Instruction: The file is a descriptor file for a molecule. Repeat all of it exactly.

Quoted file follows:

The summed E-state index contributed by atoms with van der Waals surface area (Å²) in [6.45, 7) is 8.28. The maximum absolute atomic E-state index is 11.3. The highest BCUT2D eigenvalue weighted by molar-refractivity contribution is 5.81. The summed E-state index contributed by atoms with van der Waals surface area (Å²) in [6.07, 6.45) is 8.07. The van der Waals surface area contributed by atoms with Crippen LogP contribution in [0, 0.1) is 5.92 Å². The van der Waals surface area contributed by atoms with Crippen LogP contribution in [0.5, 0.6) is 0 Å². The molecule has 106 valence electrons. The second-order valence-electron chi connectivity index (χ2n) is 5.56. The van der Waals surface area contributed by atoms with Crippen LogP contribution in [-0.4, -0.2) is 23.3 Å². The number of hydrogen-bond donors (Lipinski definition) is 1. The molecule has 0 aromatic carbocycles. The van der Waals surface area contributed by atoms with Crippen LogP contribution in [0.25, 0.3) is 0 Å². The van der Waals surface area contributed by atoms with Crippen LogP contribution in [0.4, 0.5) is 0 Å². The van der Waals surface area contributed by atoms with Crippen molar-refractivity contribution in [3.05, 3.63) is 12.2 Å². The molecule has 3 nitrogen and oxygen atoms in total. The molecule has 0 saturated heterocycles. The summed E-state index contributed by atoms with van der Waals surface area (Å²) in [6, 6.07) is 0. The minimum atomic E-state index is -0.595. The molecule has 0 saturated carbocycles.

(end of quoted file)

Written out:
The summed E-state index contributed by atoms with van der Waals surface area (Å²) in [6.45, 7) is 8.28. The maximum absolute atomic E-state index is 11.3. The highest BCUT2D eigenvalue weighted by molar-refractivity contribution is 5.81. The summed E-state index contributed by atoms with van der Waals surface area (Å²) in [6.07, 6.45) is 8.07. The van der Waals surface area contributed by atoms with Crippen LogP contribution in [0, 0.1) is 5.92 Å². The van der Waals surface area contributed by atoms with Crippen LogP contribution in [0.5, 0.6) is 0 Å². The molecule has 106 valence electrons. The second-order valence-electron chi connectivity index (χ2n) is 5.56. The van der Waals surface area contributed by atoms with Crippen LogP contribution in [-0.4, -0.2) is 23.3 Å². The number of hydrogen-bond donors (Lipinski definition) is 1. The molecule has 0 aromatic carbocycles. The van der Waals surface area contributed by atoms with Crippen LogP contribution in [0.25, 0.3) is 0 Å². The van der Waals surface area contributed by atoms with Crippen LogP contribution in [0.4, 0.5) is 0 Å². The van der Waals surface area contributed by atoms with Crippen molar-refractivity contribution in [3.05, 3.63) is 12.2 Å². The molecule has 3 nitrogen and oxygen atoms in total. The molecule has 0 saturated heterocycles. The summed E-state index contributed by atoms with van der Waals surface area (Å²) in [6, 6.07) is 0. The minimum atomic E-state index is -0.595. The molecule has 0 saturated carbocycles.